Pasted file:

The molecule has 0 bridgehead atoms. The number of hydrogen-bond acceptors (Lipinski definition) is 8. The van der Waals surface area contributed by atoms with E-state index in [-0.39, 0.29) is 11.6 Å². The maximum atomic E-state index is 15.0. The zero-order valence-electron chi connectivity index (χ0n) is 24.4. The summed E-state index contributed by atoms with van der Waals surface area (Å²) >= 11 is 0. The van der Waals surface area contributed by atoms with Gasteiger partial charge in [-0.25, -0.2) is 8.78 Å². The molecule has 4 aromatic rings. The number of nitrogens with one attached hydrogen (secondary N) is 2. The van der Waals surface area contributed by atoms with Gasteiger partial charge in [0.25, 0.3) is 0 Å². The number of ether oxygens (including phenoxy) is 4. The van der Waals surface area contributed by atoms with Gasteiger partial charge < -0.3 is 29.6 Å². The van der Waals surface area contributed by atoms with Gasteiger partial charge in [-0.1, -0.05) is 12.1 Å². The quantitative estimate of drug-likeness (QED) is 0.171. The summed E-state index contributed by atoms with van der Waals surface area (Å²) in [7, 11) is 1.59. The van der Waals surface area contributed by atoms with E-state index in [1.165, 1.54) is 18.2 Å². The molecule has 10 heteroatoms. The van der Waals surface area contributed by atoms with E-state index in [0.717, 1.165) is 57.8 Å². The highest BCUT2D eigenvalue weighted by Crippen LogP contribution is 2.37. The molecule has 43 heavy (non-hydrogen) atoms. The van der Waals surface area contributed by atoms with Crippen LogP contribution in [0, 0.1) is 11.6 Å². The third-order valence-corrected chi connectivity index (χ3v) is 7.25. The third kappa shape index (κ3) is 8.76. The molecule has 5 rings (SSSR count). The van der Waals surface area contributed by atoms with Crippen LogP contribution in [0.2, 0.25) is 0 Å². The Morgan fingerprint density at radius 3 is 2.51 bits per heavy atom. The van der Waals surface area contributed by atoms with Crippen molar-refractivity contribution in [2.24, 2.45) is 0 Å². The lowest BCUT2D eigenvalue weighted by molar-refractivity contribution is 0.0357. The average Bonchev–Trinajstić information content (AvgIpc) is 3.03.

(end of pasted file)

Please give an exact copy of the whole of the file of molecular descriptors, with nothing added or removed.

The molecule has 0 bridgehead atoms. The number of hydrogen-bond acceptors (Lipinski definition) is 8. The van der Waals surface area contributed by atoms with E-state index in [-0.39, 0.29) is 11.6 Å². The maximum atomic E-state index is 15.0. The zero-order valence-electron chi connectivity index (χ0n) is 24.4. The summed E-state index contributed by atoms with van der Waals surface area (Å²) >= 11 is 0. The van der Waals surface area contributed by atoms with Gasteiger partial charge in [-0.25, -0.2) is 8.78 Å². The molecule has 4 aromatic rings. The number of nitrogens with one attached hydrogen (secondary N) is 2. The van der Waals surface area contributed by atoms with Gasteiger partial charge in [0.25, 0.3) is 0 Å². The number of ether oxygens (including phenoxy) is 4. The van der Waals surface area contributed by atoms with Gasteiger partial charge < -0.3 is 29.6 Å². The van der Waals surface area contributed by atoms with Gasteiger partial charge in [-0.1, -0.05) is 12.1 Å². The quantitative estimate of drug-likeness (QED) is 0.171. The summed E-state index contributed by atoms with van der Waals surface area (Å²) in [7, 11) is 1.59. The van der Waals surface area contributed by atoms with E-state index in [1.165, 1.54) is 18.2 Å². The molecule has 10 heteroatoms. The van der Waals surface area contributed by atoms with E-state index in [0.717, 1.165) is 57.8 Å². The highest BCUT2D eigenvalue weighted by Crippen LogP contribution is 2.37. The molecule has 43 heavy (non-hydrogen) atoms. The van der Waals surface area contributed by atoms with Crippen LogP contribution in [0, 0.1) is 11.6 Å². The third-order valence-corrected chi connectivity index (χ3v) is 7.25. The third kappa shape index (κ3) is 8.76. The molecule has 5 rings (SSSR count). The van der Waals surface area contributed by atoms with Crippen LogP contribution in [0.2, 0.25) is 0 Å². The Morgan fingerprint density at radius 3 is 2.51 bits per heavy atom. The van der Waals surface area contributed by atoms with Crippen molar-refractivity contribution in [2.24, 2.45) is 0 Å². The lowest BCUT2D eigenvalue weighted by molar-refractivity contribution is 0.0357. The average Bonchev–Trinajstić information content (AvgIpc) is 3.03.